AASA Summary and Response to FY22 Omnibus

 Permanent link   All Posts

AASA Summary and Response to FY22 Omnibus

Earlier today Congress released its final FY22 appropriations omnibus package. Read our memo for a full overview and analysis.

AASA Executive Director Dan Domenech issued the following statement in response to today’s bill: “The FY22 omnibus bill as it relates to education is, at best, a mixed bag. We commend Democratic leaders for going to bat for the increases that were realized; it is clear they heard the message from the field and pushed for prioritizing education funding. At the same time, the bill misses the mark on what could have been, especially in the context of what had been proposed across the administration, House, and Senate. 

We are deeply troubled by the lack of an extension for the school nutrition waivers, a seeming failure to acknowledge that student hunger needs will continue into the 2022-23 school year, and a willingness to undo all the good that has been done--all the meals that have been fed--under this initially bipartisan proposal. Complicating the meals piece even further, the end of these commonsense flexibilities comes at the exact time that schools are seeing increased prices and supply chain issues. 

Specific to the IDEA funding level, this is a cut in comparison to current ARP levels. This omnibus was the first time in my career at AASA that Congress had a true opportunity to redirect itself forward on the IDEA glidepath. We applaud them for the small increases included in today’s bill, while also holding them accountable for once again leaving IDEA severely underfunded.  The proposed level puts schools on an IDEA funding cliff and all but ensures that ARP IDEA dollars will go to one time expenditures instead of sustainable quality investments. We did this once under ARRA, and we had reasonable hope that Congress would prioritize this ARP funding level, given both the chronic underfunding of IDEA and the lessons learned from ARRA.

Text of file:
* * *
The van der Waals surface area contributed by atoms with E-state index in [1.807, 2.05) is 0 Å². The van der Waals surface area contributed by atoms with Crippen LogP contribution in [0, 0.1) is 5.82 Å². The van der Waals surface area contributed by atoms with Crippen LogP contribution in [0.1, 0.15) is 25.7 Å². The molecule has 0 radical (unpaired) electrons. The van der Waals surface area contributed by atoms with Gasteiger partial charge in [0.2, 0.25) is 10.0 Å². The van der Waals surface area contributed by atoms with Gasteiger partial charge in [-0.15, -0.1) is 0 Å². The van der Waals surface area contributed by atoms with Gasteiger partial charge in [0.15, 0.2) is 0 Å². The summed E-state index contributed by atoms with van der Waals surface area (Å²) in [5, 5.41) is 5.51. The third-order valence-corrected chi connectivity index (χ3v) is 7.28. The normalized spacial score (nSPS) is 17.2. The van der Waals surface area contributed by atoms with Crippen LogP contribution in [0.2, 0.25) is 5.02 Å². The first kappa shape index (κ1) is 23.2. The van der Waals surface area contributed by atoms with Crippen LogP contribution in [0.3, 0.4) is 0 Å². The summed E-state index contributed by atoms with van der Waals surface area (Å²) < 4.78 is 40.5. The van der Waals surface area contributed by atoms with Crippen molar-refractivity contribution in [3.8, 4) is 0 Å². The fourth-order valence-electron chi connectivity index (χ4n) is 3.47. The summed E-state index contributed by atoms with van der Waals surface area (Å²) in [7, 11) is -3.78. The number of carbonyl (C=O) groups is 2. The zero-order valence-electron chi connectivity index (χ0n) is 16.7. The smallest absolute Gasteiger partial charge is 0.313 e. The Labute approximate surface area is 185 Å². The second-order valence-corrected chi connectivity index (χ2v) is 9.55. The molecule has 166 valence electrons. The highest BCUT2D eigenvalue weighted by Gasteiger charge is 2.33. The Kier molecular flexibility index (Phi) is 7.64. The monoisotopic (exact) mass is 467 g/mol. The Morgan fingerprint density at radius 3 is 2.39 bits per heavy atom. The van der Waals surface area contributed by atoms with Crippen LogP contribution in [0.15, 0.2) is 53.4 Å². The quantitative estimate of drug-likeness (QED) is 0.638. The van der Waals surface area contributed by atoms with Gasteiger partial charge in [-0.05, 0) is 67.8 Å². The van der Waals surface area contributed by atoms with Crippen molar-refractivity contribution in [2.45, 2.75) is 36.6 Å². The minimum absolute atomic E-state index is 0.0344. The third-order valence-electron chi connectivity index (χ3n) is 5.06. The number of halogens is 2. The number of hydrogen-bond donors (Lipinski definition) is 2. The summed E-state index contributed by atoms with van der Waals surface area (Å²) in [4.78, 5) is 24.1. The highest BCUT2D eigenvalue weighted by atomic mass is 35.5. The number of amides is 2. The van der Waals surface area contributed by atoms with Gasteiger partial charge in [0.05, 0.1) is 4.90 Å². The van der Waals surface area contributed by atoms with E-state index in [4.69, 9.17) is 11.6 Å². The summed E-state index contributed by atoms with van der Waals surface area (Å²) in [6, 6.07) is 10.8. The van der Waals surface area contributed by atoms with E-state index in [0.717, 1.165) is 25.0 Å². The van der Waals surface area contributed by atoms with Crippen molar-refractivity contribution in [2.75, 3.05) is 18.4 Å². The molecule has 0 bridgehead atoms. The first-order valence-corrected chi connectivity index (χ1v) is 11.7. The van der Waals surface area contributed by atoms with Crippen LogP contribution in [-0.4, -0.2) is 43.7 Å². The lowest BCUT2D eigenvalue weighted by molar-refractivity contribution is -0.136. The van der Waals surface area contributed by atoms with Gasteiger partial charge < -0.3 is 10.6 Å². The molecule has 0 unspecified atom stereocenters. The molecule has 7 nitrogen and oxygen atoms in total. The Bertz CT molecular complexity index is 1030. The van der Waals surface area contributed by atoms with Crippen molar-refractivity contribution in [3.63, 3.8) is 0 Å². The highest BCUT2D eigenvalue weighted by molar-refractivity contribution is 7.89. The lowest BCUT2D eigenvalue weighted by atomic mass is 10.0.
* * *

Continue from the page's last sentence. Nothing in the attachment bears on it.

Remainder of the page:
This significant shift away from proposed funding levels for K12 education is the second time in less than a year that the nation’s public schools were cut as part of broader negotiations. Last fall, K12 schools saw the proposed infrastructure funding for schools pushed out of the Build Back Better negotiations. Today’s bill shows, once again, the disconnect between education funding proposals and education funding realities. What we fund is what we value, and AASA urges Congress to do better when it comes to truly and meaningfully funding education. Our nation's public school system leaders expected better, and our nation's schools and students deserved more. At the end of the day, though, our nation's public school system can and will make this work, ensuring that school doors remain open and ready to educate all who walk through.”